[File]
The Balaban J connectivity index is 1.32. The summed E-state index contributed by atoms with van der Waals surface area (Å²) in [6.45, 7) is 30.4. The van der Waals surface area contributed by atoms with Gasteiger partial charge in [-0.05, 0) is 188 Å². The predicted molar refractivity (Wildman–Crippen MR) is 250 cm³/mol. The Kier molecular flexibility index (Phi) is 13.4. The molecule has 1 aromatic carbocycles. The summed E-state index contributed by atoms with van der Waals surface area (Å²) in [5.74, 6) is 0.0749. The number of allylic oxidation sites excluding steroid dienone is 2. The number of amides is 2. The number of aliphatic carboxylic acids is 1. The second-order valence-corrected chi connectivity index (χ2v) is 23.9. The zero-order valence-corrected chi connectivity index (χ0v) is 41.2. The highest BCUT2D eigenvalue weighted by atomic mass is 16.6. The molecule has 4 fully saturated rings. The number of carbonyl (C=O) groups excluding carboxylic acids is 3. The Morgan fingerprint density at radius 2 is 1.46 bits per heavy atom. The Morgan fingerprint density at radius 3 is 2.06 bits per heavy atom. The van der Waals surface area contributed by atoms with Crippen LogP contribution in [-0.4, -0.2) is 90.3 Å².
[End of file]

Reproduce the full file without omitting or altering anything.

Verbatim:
The Balaban J connectivity index is 1.32. The summed E-state index contributed by atoms with van der Waals surface area (Å²) in [6.45, 7) is 30.4. The van der Waals surface area contributed by atoms with Gasteiger partial charge in [-0.05, 0) is 188 Å². The predicted molar refractivity (Wildman–Crippen MR) is 250 cm³/mol. The Kier molecular flexibility index (Phi) is 13.4. The molecule has 1 aromatic carbocycles. The summed E-state index contributed by atoms with van der Waals surface area (Å²) in [5.74, 6) is 0.0749. The number of allylic oxidation sites excluding steroid dienone is 2. The number of amides is 2. The number of aliphatic carboxylic acids is 1. The second-order valence-corrected chi connectivity index (χ2v) is 23.9. The zero-order valence-corrected chi connectivity index (χ0v) is 41.2. The highest BCUT2D eigenvalue weighted by atomic mass is 16.6. The molecule has 4 fully saturated rings. The number of carbonyl (C=O) groups excluding carboxylic acids is 3. The Morgan fingerprint density at radius 2 is 1.46 bits per heavy atom. The Morgan fingerprint density at radius 3 is 2.06 bits per heavy atom. The van der Waals surface area contributed by atoms with Crippen LogP contribution in [-0.4, -0.2) is 90.3 Å².